British number one particular Johanna Konta says cuts to her Lawn Tennis Association funding place her career at danger.
She spoke out right after Andy Murray said talking to the LTA about the future of British tennis was a waste of his time.
Konta has risen a lot more than 100 areas to 48th in the planet rankings since the LTA lowered her funding last December.
“If anyone’s livelihood, career or dreams are jeopardised, I do not think that is ever a healthy position to be in,” she told BBC Sport.
Men’s world number two Murray made his criticisms of the LTA right after he inspired Great Britain to win the Davis Cup for the initial time in 79 years with victory more than Belgium last weekend.
Konta reached the last 16 of this year’s US Open, but does not think she was driven to that achievement by the cut in her funding.
She stated: “The accomplishment that followed right after that is because of the folks I had around me.
“My coaches created a selection to stick by me and to continue our work and they sheltered me from a lot of the issues that were going on.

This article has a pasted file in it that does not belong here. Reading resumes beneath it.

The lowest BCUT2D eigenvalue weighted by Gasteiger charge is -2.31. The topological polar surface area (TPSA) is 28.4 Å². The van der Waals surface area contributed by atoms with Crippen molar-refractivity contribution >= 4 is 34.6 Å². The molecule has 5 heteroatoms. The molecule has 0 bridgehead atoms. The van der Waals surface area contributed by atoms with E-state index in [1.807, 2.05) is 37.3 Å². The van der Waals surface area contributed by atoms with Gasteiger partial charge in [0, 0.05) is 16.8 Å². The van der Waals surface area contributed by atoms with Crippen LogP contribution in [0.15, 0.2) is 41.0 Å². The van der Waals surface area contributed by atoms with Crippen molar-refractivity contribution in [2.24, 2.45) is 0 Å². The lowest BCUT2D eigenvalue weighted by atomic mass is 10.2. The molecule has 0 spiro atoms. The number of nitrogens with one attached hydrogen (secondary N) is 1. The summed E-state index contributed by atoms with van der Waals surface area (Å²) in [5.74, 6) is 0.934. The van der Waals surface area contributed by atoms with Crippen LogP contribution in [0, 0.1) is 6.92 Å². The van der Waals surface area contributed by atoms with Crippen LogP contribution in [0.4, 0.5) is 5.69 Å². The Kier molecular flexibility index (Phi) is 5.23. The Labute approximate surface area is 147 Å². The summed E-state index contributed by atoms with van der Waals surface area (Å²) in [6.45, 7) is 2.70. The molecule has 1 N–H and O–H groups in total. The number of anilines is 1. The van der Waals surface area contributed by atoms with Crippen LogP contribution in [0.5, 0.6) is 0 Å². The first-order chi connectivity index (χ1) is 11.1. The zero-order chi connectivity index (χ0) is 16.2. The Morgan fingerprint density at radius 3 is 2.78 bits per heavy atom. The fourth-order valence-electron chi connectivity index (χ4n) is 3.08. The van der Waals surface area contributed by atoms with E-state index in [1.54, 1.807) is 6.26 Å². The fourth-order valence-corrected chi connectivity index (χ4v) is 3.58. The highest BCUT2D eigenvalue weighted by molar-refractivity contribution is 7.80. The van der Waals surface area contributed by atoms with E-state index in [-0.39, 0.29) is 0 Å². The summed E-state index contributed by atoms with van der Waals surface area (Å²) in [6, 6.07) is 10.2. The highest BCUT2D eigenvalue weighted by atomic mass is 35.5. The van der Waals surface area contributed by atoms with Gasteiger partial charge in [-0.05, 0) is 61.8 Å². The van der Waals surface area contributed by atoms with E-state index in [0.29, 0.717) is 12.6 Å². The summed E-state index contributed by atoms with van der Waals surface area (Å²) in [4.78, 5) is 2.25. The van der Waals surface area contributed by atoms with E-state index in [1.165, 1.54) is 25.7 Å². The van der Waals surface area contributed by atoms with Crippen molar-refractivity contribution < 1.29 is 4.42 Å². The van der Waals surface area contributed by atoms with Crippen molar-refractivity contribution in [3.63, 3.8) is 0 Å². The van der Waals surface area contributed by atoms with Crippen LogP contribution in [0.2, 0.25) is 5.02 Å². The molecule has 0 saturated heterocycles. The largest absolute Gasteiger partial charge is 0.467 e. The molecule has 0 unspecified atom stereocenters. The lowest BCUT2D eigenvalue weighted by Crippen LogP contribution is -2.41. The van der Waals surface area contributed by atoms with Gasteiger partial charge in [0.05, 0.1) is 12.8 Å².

“I believe if I hadn’t had my help method, then absolutely nothing would have happened – none of the outcomes would have come.”
Nevertheless, Sydney-born Konta said she was grateful for the support the LTA has supplied since she became a British citizen in 2012, adding that she was encouraged by the appointment of interim efficiency director Peter Keen, who formerly worked for British Cycling and UK Sport.
“It’s no secret that I’ve had my personal challenges and my personal ups and downs with them, but it is also not a secret that I wouldn’t be exactly where I am right now if it wasn’t for their support throughout the years,” she said.
“I’m extremely excited about Peter Keen coming on board. I believe he is really, really excellent at what he does. He talks a lot of functionality-minded sense.”
Konta has been working with Esteban Carril and Jose-Manuel Garcia because August 2014, and is thankful for the faith they showed when it appeared it may well no longer be financially viable to hold coaching her.
The 24-year-old switched her instruction base to Gijon in northern Spain earlier this year, but has been preparing for the new season at the National Tennis Centre in Roehampton this week.
When Murray spoke out, he bemoaned the lack of players utilizing the courts at the centre, which was opened at a cost of £40m in 2007.
“Recently I’ve observed a lot of young children around,” Konta said.
“But there are times when I think it is too quiet for such a magnificent facility, and it would be good to see these courts filled with a lot more players.”